The former captain has competed in six KFT events during his young career. He squeezed in two starts in 2017 during a monthlong break from the Air Force and then made three starts in 2019, right around the time he was preparing for his exit interview – his T-25 in Utah kicked off that three-tournament stretch. He also played a full season on the Forme Tour this past summer, making seven of eight cuts.
But opportunities at the top have still been few and far between. Westmoreland logged just five combined starts on each of the PGA and Korn Ferry tours in the last two years, though one of them came at Torrey Pines last June, where Westmoreland became the first Air Force veteran to make a U.S. Open cut, a feat that his buddies Billy Hurley III and Tom Whitney have yet to accomplish.
“Being able to build a schedule now out for those first few months.
I couldn’t be more excited,” Westmoreland said. “I’m excited every day to get to play, but now being able to have a schedule and be in that pipeline playing on the Korn Ferry Tour is an awesome opportunity.”
It’s an opportunity years in the making.
“It feels like we’ve been waiting a long time,” Westmoreland said, “but I think we’re better now.”
Tain Lee’s first foray on the Korn Ferry Tour didn’t go nearly as planned. A former NCAA Division III national champion and four-time All-American at Claremont-Mudd-Scripps, Lee earned his card via Q-School, and just five events into that 2015 season he opened the Chile Classic in 63 to lead after 18 holes. But he slid to T-30 that week, and when his 20-event campaign had wrapped, Lee had made just five cuts.
Six years later – and nearly a decade since graduating college – Lee will get his first chance at redemption.
The 31-year-old Lee drained a 20-foot birdie putt on his final hole Monday to place solo 10th at final stage and finish just inside the cutoff for 12 guaranteed starts next year on the KFT.
“It’s hard to put into words how much that means,” Lee said. “I just put my head down and grinded my butt off.”
Lee has been doing that for years. He played a few seasons in Canada after losing his initial KFT card, but for the most part he remained stuck in neutral. As his personal life progressed – he got married two years ago, and he and wife, Christina, celebrated the birth of their first child just over a year and a half ago – Lee contemplated giving up the game, even taking a pair of real-estate classes.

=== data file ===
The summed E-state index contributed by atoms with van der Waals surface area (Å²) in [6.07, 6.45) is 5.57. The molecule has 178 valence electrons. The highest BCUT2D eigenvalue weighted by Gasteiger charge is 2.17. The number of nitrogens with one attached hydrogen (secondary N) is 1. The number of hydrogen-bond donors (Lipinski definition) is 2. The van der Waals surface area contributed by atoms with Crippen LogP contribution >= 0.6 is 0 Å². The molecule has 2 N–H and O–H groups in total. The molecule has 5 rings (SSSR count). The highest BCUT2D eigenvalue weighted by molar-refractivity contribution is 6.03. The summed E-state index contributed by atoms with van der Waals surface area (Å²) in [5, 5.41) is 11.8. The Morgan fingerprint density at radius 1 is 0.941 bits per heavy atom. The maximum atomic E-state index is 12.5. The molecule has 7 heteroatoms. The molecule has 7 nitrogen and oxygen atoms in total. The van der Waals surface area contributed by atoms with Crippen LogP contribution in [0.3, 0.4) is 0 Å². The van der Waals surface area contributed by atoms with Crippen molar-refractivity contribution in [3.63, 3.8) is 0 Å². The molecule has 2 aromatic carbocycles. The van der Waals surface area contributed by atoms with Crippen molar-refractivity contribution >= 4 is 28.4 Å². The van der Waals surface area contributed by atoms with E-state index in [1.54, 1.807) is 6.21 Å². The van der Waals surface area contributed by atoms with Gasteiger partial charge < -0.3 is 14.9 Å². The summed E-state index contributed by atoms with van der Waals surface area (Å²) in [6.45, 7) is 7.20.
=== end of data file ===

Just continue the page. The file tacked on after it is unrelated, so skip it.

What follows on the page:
But just as he was preparing for life after professional golf, Lee got his breakthrough. He got through both qualifiers for the Farmers Insurance Open last January at Torrey Pines – and then made the cut. Afterward, he looked at the stats and noticed that he was near the top in strokes gained: tee-to-green that week.
“I was like, I didn’t know I had that,” Lee said.
That explains why, almost five months later and playing in his third Tour event of the year, he was surprised when he was leading late on Saturday at Congaree. He eventually ended up T-14.
“That was surreal,” Lee said. “You don’t know you can do that until you do it. Hopefully, I believe in myself a little more next time.”
Now a father of two, Lee is excited to build off this momentous year.
“My wife was pregnant most of the year, and with that all going on at home, and then everything happening in the world, just a lot going on, and for whatever reason, I just had some time to think about my game,” Lee said. “My ball-striking got significantly better and things just started to click a little bit; maybe it was God’s timing, I don’t know, I just felt like I had a lot of good opportunities … things that I’ve never experienced before really.
“As a dad, it’s hard to even leave for the day to go practice with the kids at home, but it just feels like this is what I’m supposed to be doing right now. This week was a good week, one step forward. Looking back at when I got married and had that first kid, I didn’t have status at the time, so you’re like really thinking about what to do. Things have changed a lot since then.”